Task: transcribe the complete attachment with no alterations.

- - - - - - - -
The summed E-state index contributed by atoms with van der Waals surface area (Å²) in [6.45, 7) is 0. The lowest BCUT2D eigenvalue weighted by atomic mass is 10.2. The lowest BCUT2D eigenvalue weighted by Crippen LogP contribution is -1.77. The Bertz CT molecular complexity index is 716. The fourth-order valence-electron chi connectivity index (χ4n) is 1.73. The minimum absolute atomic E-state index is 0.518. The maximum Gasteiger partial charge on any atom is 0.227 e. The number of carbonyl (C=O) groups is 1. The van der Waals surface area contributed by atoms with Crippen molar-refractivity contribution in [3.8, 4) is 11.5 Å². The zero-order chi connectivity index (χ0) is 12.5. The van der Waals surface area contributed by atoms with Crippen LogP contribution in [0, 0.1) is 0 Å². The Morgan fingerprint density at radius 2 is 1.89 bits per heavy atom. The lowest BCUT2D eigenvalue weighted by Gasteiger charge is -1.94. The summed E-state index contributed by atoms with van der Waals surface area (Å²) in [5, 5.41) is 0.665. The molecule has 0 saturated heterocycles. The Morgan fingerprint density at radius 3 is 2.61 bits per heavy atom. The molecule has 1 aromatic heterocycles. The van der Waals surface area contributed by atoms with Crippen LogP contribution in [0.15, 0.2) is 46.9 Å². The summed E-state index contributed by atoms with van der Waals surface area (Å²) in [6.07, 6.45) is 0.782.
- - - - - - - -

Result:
The summed E-state index contributed by atoms with van der Waals surface area (Å²) in [6.45, 7) is 0. The lowest BCUT2D eigenvalue weighted by atomic mass is 10.2. The lowest BCUT2D eigenvalue weighted by Crippen LogP contribution is -1.77. The Bertz CT molecular complexity index is 716. The fourth-order valence-electron chi connectivity index (χ4n) is 1.73. The minimum absolute atomic E-state index is 0.518. The maximum Gasteiger partial charge on any atom is 0.227 e. The number of carbonyl (C=O) groups is 1. The van der Waals surface area contributed by atoms with Crippen molar-refractivity contribution in [3.8, 4) is 11.5 Å². The zero-order chi connectivity index (χ0) is 12.5. The van der Waals surface area contributed by atoms with Crippen LogP contribution in [0, 0.1) is 0 Å². The Morgan fingerprint density at radius 2 is 1.89 bits per heavy atom. The lowest BCUT2D eigenvalue weighted by Gasteiger charge is -1.94. The summed E-state index contributed by atoms with van der Waals surface area (Å²) in [5, 5.41) is 0.665. The molecule has 0 saturated heterocycles. The Morgan fingerprint density at radius 3 is 2.61 bits per heavy atom. The molecule has 1 aromatic heterocycles. The van der Waals surface area contributed by atoms with Crippen LogP contribution in [0.15, 0.2) is 46.9 Å². The summed E-state index contributed by atoms with van der Waals surface area (Å²) in [6.07, 6.45) is 0.782.